JEFFERSON, Thomas. Autograph letter signed ("Th:Jefferson") TO NEW YORK MAYOR EDWARD LIVINGSTON (1764-1836), Washington, D.C., 1 November 1801. 1 full page, 4to, integral address leaf. [With:] Autograph free frank ("free Th:Jefferson") on address leaf addressed in Jefferson's hand to "Edward Livingston esq. Mayor of New York," with circular "Wash.City" postmark and FREE stamp, recipient's docket, small seal hole. IN VERY FINE CONDITION.
JEFFERSON BOLDLY ASSERTS THE PRESIDENTIAL POWER TO ANNUL THE SEDITION ACT IN THE CASE OF WILLIAM DUANE: "I AFFIRM THAT ACT TO BE NO LAW BECAUSE IN OPPOSITION TO THE CONSTITUTION AND I SHALL TREAT IT AS A NULLITY WHENEVER IT COMES IN THE WAY OF MY FUNCTIONS"
A letter with far-reaching Constitutional and legislative implications, directly concerning perhaps the most celebrated prosecution under the highly controversial Alien & Sedition Acts, that of Philadelphia editor William Duane. Those Acts had been enacted in 1798 by a Federalist Congress ostensibly alarmed over a threatened war with France but also anxious to silence the vociferous opposition press backed by the Jeffersonian Republicans. The Sedition Act of 14 July 1798 had made it a high misdemeanor to "unlawfully combine and conspire" to oppose legal measures of the government, or to obstruct an officer from the discharge of duty, or to contribute to "insurrection, riot, or unlawful assembly." Even more repressive was a provision that publication of any material defamatory to the nation, to Congress or to the President was punishable by a fine and imprisonment of up to two years. The Act was soundly denounced by the Anti-Federalists as unconstitutional. In application, it was used to single out for prosecution Republican editors critical of John Adams and his policies, and a total of 10 individuals, all Republicans, were prosecuted under the Act.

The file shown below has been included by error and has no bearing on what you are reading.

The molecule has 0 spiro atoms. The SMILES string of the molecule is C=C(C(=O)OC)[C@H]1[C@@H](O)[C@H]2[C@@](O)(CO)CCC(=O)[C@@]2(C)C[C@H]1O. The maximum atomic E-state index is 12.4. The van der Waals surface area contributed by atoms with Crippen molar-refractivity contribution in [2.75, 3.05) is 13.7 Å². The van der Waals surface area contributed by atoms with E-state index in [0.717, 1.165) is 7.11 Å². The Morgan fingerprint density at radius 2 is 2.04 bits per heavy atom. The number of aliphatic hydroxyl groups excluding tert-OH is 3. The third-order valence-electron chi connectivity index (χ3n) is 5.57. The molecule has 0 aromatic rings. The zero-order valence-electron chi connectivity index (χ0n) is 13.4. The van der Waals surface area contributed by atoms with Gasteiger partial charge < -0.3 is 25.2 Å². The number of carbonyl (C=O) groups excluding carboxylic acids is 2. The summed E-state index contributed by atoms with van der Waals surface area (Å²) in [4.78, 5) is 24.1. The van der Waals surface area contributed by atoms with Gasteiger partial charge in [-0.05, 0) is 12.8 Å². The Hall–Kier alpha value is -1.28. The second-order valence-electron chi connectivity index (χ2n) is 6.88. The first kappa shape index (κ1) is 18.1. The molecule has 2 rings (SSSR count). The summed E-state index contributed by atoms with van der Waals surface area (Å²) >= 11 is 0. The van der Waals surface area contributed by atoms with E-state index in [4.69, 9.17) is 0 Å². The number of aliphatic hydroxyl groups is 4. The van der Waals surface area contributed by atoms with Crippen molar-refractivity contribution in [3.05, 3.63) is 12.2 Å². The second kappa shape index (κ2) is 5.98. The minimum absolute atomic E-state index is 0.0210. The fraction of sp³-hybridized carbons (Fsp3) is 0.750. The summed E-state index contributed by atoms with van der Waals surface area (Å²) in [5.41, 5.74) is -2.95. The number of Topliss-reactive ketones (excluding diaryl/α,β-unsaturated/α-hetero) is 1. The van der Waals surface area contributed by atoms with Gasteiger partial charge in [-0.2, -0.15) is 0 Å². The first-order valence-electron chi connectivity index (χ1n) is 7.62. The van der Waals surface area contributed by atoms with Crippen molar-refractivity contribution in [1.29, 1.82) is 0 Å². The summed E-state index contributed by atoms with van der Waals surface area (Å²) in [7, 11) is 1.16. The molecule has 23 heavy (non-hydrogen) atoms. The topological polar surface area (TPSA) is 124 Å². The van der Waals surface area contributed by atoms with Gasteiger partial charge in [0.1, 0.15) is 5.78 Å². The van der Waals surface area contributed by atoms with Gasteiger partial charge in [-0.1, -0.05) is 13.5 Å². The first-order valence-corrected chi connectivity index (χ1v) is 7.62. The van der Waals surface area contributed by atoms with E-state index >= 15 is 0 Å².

William Duane (1760-1835), an Irish-born journalist, had taken over a Philadelphia paper, the Aurora, on the death of its editor, Benjamin Franklin Bache and under him it became "the most powerful organ of the Jeffersonians." Duane's "genius in controversy...courage and audacity...and his virile style of writing, made him the most effective journalist of his time." Because of his unremitting attacks on President Adams and his administration, he was prosecuted for circulating a petition in the Spring of 1799, and acquitted. In the fall of 1799, Duane was again indicted under the Sedition Act after exposing the so-called Ross Bill, a desperate attempt by the Federalists in Congress to deny Jefferson the Presidency in the election of 1800 by making all elector's votes subject to the scrutiny of a secret committee: "Perhaps [Duane's] most important service to the nation was his exposure of the secret plan of the Federalists to prevent the election of Jefferson. Copies of this measure, then pending in the Senate behind closed doors, were sent him under cover, and its publication...so aroused the public wrath that it was defeated" (DAB). Indignant Federalist Senators, though, summoned Duane to answer charges of the publication of a "false, scandalous and malicious libel of the Senate."